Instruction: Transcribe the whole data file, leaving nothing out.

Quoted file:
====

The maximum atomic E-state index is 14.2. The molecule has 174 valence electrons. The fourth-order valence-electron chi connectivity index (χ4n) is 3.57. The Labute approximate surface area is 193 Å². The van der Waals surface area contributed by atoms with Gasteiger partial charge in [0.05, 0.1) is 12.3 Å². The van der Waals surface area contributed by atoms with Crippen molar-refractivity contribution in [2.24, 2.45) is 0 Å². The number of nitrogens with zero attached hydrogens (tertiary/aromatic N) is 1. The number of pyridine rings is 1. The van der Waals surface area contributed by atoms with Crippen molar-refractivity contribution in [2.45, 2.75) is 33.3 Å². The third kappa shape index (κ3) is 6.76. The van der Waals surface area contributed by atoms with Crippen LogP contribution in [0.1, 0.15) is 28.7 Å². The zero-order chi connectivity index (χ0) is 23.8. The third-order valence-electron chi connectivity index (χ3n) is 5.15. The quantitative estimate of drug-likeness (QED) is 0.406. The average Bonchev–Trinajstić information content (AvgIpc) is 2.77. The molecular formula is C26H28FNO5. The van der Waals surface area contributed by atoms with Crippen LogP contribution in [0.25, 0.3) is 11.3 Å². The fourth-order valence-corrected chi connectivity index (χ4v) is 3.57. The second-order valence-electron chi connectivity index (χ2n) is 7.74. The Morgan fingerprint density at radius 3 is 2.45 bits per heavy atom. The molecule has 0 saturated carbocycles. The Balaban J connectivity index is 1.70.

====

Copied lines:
The maximum atomic E-state index is 14.2. The molecule has 174 valence electrons. The fourth-order valence-electron chi connectivity index (χ4n) is 3.57. The Labute approximate surface area is 193 Å². The van der Waals surface area contributed by atoms with Gasteiger partial charge in [0.05, 0.1) is 12.3 Å². The van der Waals surface area contributed by atoms with Crippen molar-refractivity contribution in [2.24, 2.45) is 0 Å². The number of nitrogens with zero attached hydrogens (tertiary/aromatic N) is 1. The number of pyridine rings is 1. The van der Waals surface area contributed by atoms with Crippen molar-refractivity contribution in [2.45, 2.75) is 33.3 Å². The third kappa shape index (κ3) is 6.76. The van der Waals surface area contributed by atoms with Crippen LogP contribution in [0.1, 0.15) is 28.7 Å². The zero-order chi connectivity index (χ0) is 23.8. The third-order valence-electron chi connectivity index (χ3n) is 5.15. The quantitative estimate of drug-likeness (QED) is 0.406. The average Bonchev–Trinajstić information content (AvgIpc) is 2.77. The molecular formula is C26H28FNO5. The van der Waals surface area contributed by atoms with Crippen LogP contribution in [0.25, 0.3) is 11.3 Å². The fourth-order valence-corrected chi connectivity index (χ4v) is 3.57. The second-order valence-electron chi connectivity index (χ2n) is 7.74. The Morgan fingerprint density at radius 3 is 2.45 bits per heavy atom. The molecule has 0 saturated carbocycles. The Balaban J connectivity index is 1.70.